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Dan Webster reviews " To Leslie"

You’d think it would be easy to play an alcoholic. It’s not as if actors haven’t won Academy Awards doing so. Just ask Ray Milland, Elizabeth Taylor or even Nicolas Cage.

But to do so authentically, and yet to make the character – even when displaying the very worst kinds of behavior – seem even slightly sympathetic, is no mean feat. It, though, is exactly what the English actress Andrea Riseborough does while playing the title character in the film “To Leslie.”

Riseborough’s Leslie hails from a small town in West Texas. The kind of working-class, trailer-park character that the movies love to feature, she fits every stereotype imaginable. She drinks (shots and beer, of course), she’s a neglectful mother and she likes to raise hell.

Which is exactly what she does when, in a burst of good fortune she hits the jackpot, winning a $190,000 lottery prize. We learn this almost from the beginning. Director Michael Morris transitions from Leslie’s celebrating to her being evicted from a residential motel, which sets the tone for what’s to come.

Even in that celebration, Morris – who’s worked mainly in television on such shows as “House of Cards,” “Shameless” and “Better Call Saul” – foreshadows that all is not right by keying on Leslie’s son James. As much as she is ecstatic, he remains glum – as if suspecting how things will go.

And, of course, he’s right. Six years later, after having been bounced from the motel, Leslie seeks out James (now played by Owen Teague) who, we discover, she’d abandoned shortly after the lottery win when he was just 13. James greets her cautiously, hoping for the best – which, of course, won’t – can’t – happen. Leslie needs to drink the way the rest of us need to breathe.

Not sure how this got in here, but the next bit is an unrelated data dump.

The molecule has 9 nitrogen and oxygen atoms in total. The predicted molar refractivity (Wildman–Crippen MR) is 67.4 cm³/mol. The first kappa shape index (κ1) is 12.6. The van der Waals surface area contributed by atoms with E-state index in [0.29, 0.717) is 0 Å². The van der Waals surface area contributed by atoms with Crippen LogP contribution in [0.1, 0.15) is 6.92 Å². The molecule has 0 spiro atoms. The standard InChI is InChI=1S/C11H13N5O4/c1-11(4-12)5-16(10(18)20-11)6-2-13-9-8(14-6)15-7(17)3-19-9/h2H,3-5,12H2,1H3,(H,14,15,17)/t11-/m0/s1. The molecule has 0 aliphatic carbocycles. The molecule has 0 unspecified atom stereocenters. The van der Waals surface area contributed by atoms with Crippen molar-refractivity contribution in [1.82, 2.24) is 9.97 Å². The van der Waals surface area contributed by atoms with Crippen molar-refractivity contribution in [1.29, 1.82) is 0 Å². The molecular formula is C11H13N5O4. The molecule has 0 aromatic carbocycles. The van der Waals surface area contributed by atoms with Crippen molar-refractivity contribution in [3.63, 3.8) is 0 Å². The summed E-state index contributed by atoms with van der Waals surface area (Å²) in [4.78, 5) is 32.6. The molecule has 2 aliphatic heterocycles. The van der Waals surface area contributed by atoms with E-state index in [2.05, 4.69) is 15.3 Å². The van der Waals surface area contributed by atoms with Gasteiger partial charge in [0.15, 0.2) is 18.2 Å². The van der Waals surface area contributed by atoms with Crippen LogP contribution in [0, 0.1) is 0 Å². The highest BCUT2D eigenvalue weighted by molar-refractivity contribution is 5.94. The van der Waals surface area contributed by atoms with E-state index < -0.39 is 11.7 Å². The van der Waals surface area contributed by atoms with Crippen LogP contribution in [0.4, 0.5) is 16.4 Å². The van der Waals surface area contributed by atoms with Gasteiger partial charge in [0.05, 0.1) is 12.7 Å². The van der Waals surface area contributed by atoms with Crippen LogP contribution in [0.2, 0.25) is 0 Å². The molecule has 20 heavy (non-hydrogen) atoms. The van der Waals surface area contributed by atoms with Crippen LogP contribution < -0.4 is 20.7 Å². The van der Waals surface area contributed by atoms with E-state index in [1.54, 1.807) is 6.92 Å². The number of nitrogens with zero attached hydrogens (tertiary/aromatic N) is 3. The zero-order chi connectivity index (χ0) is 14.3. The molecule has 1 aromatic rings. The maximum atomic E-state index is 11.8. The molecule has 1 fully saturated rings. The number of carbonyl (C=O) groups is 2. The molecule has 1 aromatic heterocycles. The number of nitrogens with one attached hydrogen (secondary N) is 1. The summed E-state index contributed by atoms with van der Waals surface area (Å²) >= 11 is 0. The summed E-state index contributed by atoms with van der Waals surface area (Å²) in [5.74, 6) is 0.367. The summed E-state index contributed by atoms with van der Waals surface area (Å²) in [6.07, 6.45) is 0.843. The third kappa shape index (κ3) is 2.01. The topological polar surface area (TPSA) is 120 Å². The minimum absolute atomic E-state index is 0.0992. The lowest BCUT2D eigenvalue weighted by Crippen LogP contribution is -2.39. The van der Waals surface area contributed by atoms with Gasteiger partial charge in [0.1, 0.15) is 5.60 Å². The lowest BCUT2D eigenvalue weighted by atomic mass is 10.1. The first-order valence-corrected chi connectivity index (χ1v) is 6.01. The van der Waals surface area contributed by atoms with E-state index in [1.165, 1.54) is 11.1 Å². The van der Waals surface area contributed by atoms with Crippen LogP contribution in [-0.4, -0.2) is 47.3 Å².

Which is how, yet again, she breaks a promise to James, causing him to send her packing, back to the same town she’d left that half-dozen years before. What’s worse, she’s taken in by two former friends – Dutch and Nancy (played respectively by Stephen Root and Allison Janney) – who indulge her only because they feel sorry for James.

And yet Leslie has even further to fall. It’s not long before she goes on another bender, which pushes Nancy past the breaking point. And Leslie ends up sleeping in an abandoned ice cream parlor next to a road-side motel.

Which is where the movie goes slightly awry. Because that motel, which is owned by an acidhead named Royal (played by Andre Royo), is managed by a decent guy named Sweeney (played by Marc Maron). And he, for reasons that never do become clear, ends up offering Leslie a job. That he would do so, to anyone so obviously bedraggled, unshowered and desperate, is hard to get over. Hand her a 20 and wish her good luck, maybe. But a job?

Whatever, Leslie does her best even then to screw things up. Eventually, though, she does reach a point of reckoning – and in those moments, which occur at least twice, Morris’ camera dwells on Riseborough’s face, allowing her to reveal the whole of Leslie’s pained existence, the source of which is never explained but doesn’t need to be. It’s all there for us to plainly see.

Many movies about drunks have downbeat endings. Consider what happens to Cage’s character in “Leaving Las Vegas,” for example. “To Leslie” offers at least a beacon of hope, though as anyone familiar with the disease of alcoholism knows that such hope comes doled out day by single day.

The last things to add about the film are that Morris manages to capture the claustrophobia of small-town life well enough, revealing Leslie’s story fairly matter-of-factly with only the occasional flashback. And the acting is uniformly first-rate, from Janney’s Nancy to Teague’s James. But Riseborough, who’s been a working actress for nearly two decades, is a sensation. That she was nominated for a Best Actress Oscar for a performance that hardly anyone saw has caused controversy, sure.

But the movie is screening now through any number of streaming services. And if you see it, while you may never fully understand Sweeney’s attraction to Leslie, you should easily be able to understand why the Motion Picture Academy admires Riseborough.

For Spokane Public Radio, I’m Dan Webster.

Movies 101” host Dan Webster writes about movies and more for